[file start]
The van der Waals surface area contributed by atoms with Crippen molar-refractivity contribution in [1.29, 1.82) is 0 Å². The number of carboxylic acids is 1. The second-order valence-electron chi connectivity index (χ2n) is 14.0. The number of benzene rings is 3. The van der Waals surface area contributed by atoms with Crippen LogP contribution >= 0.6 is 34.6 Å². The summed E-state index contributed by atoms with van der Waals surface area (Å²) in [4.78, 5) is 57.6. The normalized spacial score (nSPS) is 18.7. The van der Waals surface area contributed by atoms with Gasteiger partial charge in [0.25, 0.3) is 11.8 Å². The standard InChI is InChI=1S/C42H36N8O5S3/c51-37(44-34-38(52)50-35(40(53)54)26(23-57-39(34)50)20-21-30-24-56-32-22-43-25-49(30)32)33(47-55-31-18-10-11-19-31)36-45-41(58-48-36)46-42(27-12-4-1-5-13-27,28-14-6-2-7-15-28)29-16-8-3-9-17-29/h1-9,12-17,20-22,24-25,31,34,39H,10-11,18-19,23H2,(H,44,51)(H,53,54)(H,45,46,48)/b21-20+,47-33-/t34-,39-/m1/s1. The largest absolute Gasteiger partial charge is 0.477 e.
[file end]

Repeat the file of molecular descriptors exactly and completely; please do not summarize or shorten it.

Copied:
The van der Waals surface area contributed by atoms with Crippen molar-refractivity contribution in [1.29, 1.82) is 0 Å². The number of carboxylic acids is 1. The second-order valence-electron chi connectivity index (χ2n) is 14.0. The number of benzene rings is 3. The van der Waals surface area contributed by atoms with Crippen LogP contribution >= 0.6 is 34.6 Å². The summed E-state index contributed by atoms with van der Waals surface area (Å²) in [4.78, 5) is 57.6. The normalized spacial score (nSPS) is 18.7. The van der Waals surface area contributed by atoms with Gasteiger partial charge in [0.25, 0.3) is 11.8 Å². The standard InChI is InChI=1S/C42H36N8O5S3/c51-37(44-34-38(52)50-35(40(53)54)26(23-57-39(34)50)20-21-30-24-56-32-22-43-25-49(30)32)33(47-55-31-18-10-11-19-31)36-45-41(58-48-36)46-42(27-12-4-1-5-13-27,28-14-6-2-7-15-28)29-16-8-3-9-17-29/h1-9,12-17,20-22,24-25,31,34,39H,10-11,18-19,23H2,(H,44,51)(H,53,54)(H,45,46,48)/b21-20+,47-33-/t34-,39-/m1/s1. The largest absolute Gasteiger partial charge is 0.477 e.